Nordica hopes to weather crisis flying for other airlines

CFO of Nordica Deepak Ahluwalia PHOTO: Madis Veltman

Like most airlines, Estonia’s Nordica has also taken a beating in the crisis. Passenger figures fell manyfold last year, with the company generating a loss of over €10 million. State aid in the volume of €30 million was secured to stay in the air.

Nordica CFO Deepak Ahluwalia believes Nordica can still exit the crisis a winner. He says in an interview that the airline stands ready to launch regular flights from Tallinn as soon as demand returns. Until then, the national airline will have to participate in European flights tenders.

You have lived here for over 20 years and speak fluent Estonian. How did you come here and ended up working at Nordica?

I first came to Estonia in the winter of 1995 after which our family came on holiday several more times. We decided to stay here for good in 2000. I went to seventh grade at the Tallinn 21st School when I was 12 years old. I spent my nights studying Estonian that allowed me to learn the language in six months so I could stay on top of my studies. After graduating from high school, I studied business management at the Tallinn University of Technology Tallinn College. Because I traveled a lot when I was a kid, I developed a keen interest in aviation and I got a job at Estonian Air check-in during my studies. And here I am.

You are actively participating in aviation tenders. Is that currently Nordica’s main source of income and how does it work?

Aviation tenders are definitely our number one business today. We are participating in several European tenders and will use our own aircraft and crews should we win. It is handled by Nordic Aviation Group (NAG) subsidiary Regional Jet using the Xfly trademark. It is pure export. We are currently operating flights between Stockholm and northern Sweden, for example.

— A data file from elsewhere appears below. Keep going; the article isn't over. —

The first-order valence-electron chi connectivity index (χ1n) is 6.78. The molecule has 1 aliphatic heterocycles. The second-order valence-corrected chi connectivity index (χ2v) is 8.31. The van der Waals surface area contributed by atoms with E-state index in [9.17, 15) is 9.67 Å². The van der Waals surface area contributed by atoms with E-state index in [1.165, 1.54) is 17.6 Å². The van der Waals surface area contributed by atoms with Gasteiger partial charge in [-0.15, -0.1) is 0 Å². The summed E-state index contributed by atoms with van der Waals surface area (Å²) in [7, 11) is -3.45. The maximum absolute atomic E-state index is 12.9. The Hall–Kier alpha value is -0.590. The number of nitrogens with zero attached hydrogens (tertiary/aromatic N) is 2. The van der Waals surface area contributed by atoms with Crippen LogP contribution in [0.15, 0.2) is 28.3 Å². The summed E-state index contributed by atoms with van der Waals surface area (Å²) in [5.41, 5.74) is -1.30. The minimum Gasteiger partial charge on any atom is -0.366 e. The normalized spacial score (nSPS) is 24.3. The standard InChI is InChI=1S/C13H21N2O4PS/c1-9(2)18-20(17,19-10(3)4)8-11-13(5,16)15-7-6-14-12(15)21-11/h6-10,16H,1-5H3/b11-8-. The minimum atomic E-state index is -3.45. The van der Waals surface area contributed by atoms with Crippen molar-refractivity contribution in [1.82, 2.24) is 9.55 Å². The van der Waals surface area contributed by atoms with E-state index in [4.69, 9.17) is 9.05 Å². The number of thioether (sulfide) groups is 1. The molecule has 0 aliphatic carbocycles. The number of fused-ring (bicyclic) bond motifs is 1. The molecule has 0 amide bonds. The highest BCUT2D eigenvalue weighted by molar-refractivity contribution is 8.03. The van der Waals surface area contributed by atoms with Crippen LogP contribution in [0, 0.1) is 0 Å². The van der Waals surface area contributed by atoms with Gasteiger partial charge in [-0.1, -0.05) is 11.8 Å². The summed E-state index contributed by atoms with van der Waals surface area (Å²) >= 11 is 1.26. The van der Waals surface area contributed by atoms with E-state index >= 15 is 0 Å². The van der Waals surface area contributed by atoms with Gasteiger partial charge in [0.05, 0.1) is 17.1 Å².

Countries had few tenders at the height of the crisis, while new ones are cropping up all the time now as air travel recovers. Airlines are slow to take risks and do not want to maintain loss-making connections during the pandemic. For example, Finnair offered Helsinki flights from Joensuu, Kemi and Kokkola before the pandemic. These links were severed when Covid hit, and Finnair is still not willing to return to them.

This forces countries to restart domestic flights using underbidding and such tenders are myriad. We plan to participate in a total of 30 regular flights tenders this year and the next.

Tenders give the airline a source of income that does not depend on the number of tickers sold or occupancy. We are responsible for making sure the aircraft is serviced and crewed and flies on schedule for which local governments pay us for flight volumes and seating. It is undoubtedly a good business opportunity that is helping us weather the crisis.

Nordica only moved 22,000 passengers last year, mostly in norther Sweden. How have you done this year?

NAG catered to a lot more passengers. Those 22,000 were just a part of the group’s work – people serviced under the Nordica trademark. Looking only at Nordica, there were 60,000 annual passengers in northern Sweden before the pandemic in 2019. That figure shrank threefold last year. We are expecting to ferry 35,000-40,000 passengers this year. But it mostly hinges on the spread of the virus and vaccination progress.

We also operate charters for sports associations and delegations. Several Estonian companies organize motivational trips for their employees and partners. It is a growing trend.